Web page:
Thursday, May 7, 2009

The Beast's Movie Cave- Martyrs

When you watch the director's introduction on a DVD and he tells you that you may have selected the wrong movie, and apologises for making the film, you know that you're in for a cinematic experience that's out of the ordinary. I'd read about French director Pascal Laugier's film's been described as 'existential torture porn', and that viewers at screenings ran out, vomited, and fainted. After reading all this, I decided this was a film I had to see. The French have been producing some powerful horror films lately( Inside comes to mind), leaving our own U.S. made remakes and kiddie-horror-lite flicks like Twilight looking like the weak-ass efforts they are...comparing them to films like Martyrs and Inside is like drinking a glass of watery Kool-Aid and chasing it with a glass of 100 proof is weak and unsatisfying, the other kicks you in the ass and makes you wonder if you should have even drank it in the first place.

Martyrs opens with a young girl escaping captivity...she has obviously been tortured. She makes a friend at the orphanage she is sent to. 15 years later, the former captive, Lucie (Mylene Jampanoi) finds who she believes to be the ones that tortured her years ago, and takes violent retribution, not only on her torturers, but their family as well. Her friend, Anna( Morjana Alaoui), trying to help her, is brought into this bloody scene of revenge . Anna doubts Lucie's judgement in locating her former tormentors, because said torment has left Lucie mentally tortured long after the physical wounds have healed, and her sanity is , well, questionable, to say the least. After yet another tragic and bloody episode, Anna learns that although Lucie's sanity is shattered, there is a dark and disturbing group working in the shadows, and the acts of torture are far from over...perhaps worse, the torture has a twisted reasoning behind it get closer to God.

Martyrs , as the title suggests, works with the old belief that pain and suffering, and being on the precipice of death because of it, brings one closer to God, and through being near such a person, one can possibly catch a glimpse of the other side, and maybe God himself. Near the film's end we are given the definition of the word martyr, essentially being 'witness'. I think that it's this underlying theme that brings the film a few notches above your average 'capture -people-and-torture-them' flick...the director actually had ideas in his head (dark as they were), and I think it shows.

Ideas notwithstanding, Martyrs is an extremely dark and violent film, and much of it it is hard to watch . I don't necessarily enjoy violence done to women, even if it's imaginary...I'm ingrained with a sort of rough chivalry(I think it's due to repeated viewings of old swashbuckler movies as a kid blame Tyrone Power and Errol Flynn), so it was a bit of an excersize in cinematic intestinal fortitude to view a lot of the scenes in this film. Laugier has said in interviews that he was in a very dark place when he made this film, and it definately shows. Even though it was difficult to get through parts, I would much rather be challenged as a viewer and have a director be able to get his vision across, that to sit numbed and bored by the latest sanitized, mindless, PG-13 concoction Hollywood has to offer. Mind you, I'm not against a no-brainer, fun, 'popcorn' movie, but once in a while it's good to watch something that actually makes you think and feel, even if it's not shiny, happy feelings and thoughts.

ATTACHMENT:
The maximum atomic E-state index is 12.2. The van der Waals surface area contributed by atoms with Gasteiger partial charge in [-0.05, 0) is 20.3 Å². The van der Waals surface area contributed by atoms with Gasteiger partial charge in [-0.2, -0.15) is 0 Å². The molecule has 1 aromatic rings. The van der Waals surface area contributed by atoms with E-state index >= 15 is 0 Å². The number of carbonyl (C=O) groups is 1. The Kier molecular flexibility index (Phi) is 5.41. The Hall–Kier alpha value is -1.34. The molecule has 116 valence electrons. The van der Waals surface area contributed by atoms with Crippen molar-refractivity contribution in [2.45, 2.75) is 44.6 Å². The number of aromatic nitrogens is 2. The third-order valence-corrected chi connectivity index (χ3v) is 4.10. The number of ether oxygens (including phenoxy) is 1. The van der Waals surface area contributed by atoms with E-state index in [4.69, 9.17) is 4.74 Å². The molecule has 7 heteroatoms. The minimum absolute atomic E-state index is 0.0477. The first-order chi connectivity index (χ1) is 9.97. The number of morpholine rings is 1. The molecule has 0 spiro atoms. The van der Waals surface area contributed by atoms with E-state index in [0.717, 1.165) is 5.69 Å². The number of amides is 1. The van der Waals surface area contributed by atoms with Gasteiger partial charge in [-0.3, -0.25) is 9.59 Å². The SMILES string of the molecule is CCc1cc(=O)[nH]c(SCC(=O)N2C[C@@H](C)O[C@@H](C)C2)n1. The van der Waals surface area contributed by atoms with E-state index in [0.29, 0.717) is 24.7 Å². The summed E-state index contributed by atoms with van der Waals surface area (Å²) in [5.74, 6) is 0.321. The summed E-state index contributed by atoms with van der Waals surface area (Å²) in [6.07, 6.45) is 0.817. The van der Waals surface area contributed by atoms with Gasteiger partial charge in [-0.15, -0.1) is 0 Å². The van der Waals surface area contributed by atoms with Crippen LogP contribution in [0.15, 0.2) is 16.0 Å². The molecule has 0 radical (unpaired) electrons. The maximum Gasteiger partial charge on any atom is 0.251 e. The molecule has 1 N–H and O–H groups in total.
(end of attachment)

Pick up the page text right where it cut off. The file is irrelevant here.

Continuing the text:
The acting in Martyrs was very well done. The leads Jampanoi and Alaoui had very intense and physical performances. The sadness, fear, rage, shock, and horror that the young women go through is strong and even heartbreaking at times. A standout scene for me is one where Lucie expresses her rage , hammer in most of the film, it is not for the squeamish.
If you're looking for a whimsical, carefree, feel-good movie, this is not the one for you...go find the latest Matthew McConeghey celluloid offering instead. However, if you are up to a dark, challenging film experience, give Martyrs a go...and , as always, feel free to come back here and discuss it with me...or curse my existence for even suggesting such a film, heh. Either way, I'll be waiting. Oh, the version I saw was unrated...I don't know if there's an edited version out there, but don't bother with it if there is...if you're going to see it, there's no sense in half-assing it.
" The only thing I can say is that the actual world is so shitty that horror is the perfect genre to express the most honest and concrete things, things that say a lot about our real lives. This is contrary to what television programs constantly do. Doing a feel-good movie right now, considering the state of the world and the brutality of our system, would disgust me. I'd take it as a self-betryal. More than ever, horror should embody the absolute escape from the lies of official society. The genre has a great opportunity to be really countercultural again after years of having been softened by the cynical postmodernism of our times. That's my feeling, anyhow."
-Pascal Laugier, writer/director of Martyrs, from Rue Morgue magazine


Heff said...

I must admit, this post has me curious.

Charles Gramlich said...

Sounds intriguing, although it's gonna have to have some redeeming plot for me to stay with it. I've seen a couple of torture movies. Didn't like Hostel at all, but I liked the Japanese one, was it Violin? the woman who cuts off guy's body parts with piano wire! There was something strong there.